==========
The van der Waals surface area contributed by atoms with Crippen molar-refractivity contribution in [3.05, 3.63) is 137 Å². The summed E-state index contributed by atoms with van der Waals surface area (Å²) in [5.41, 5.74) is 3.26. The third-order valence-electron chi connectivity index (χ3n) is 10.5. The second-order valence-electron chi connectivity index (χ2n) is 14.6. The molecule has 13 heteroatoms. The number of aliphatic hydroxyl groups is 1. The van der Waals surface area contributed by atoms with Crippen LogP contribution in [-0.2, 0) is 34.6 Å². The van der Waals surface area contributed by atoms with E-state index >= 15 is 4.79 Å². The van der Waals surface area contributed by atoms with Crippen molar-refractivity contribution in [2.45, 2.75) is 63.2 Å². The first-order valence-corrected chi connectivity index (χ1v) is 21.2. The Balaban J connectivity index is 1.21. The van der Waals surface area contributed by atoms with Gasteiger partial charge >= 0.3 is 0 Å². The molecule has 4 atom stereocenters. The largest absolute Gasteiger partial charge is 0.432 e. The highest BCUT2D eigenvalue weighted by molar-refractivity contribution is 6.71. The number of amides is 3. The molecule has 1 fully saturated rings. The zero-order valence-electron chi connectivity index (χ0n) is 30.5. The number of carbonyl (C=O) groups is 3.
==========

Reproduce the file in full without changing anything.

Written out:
The van der Waals surface area contributed by atoms with Crippen molar-refractivity contribution in [3.05, 3.63) is 137 Å². The summed E-state index contributed by atoms with van der Waals surface area (Å²) in [5.41, 5.74) is 3.26. The third-order valence-electron chi connectivity index (χ3n) is 10.5. The second-order valence-electron chi connectivity index (χ2n) is 14.6. The molecule has 13 heteroatoms. The number of aliphatic hydroxyl groups is 1. The van der Waals surface area contributed by atoms with Crippen LogP contribution in [-0.2, 0) is 34.6 Å². The van der Waals surface area contributed by atoms with E-state index >= 15 is 4.79 Å². The van der Waals surface area contributed by atoms with Crippen molar-refractivity contribution in [2.45, 2.75) is 63.2 Å². The first-order valence-corrected chi connectivity index (χ1v) is 21.2. The Balaban J connectivity index is 1.21. The van der Waals surface area contributed by atoms with Gasteiger partial charge >= 0.3 is 0 Å². The molecule has 4 atom stereocenters. The largest absolute Gasteiger partial charge is 0.432 e. The highest BCUT2D eigenvalue weighted by molar-refractivity contribution is 6.71. The number of amides is 3. The molecule has 1 fully saturated rings. The zero-order valence-electron chi connectivity index (χ0n) is 30.5. The number of carbonyl (C=O) groups is 3.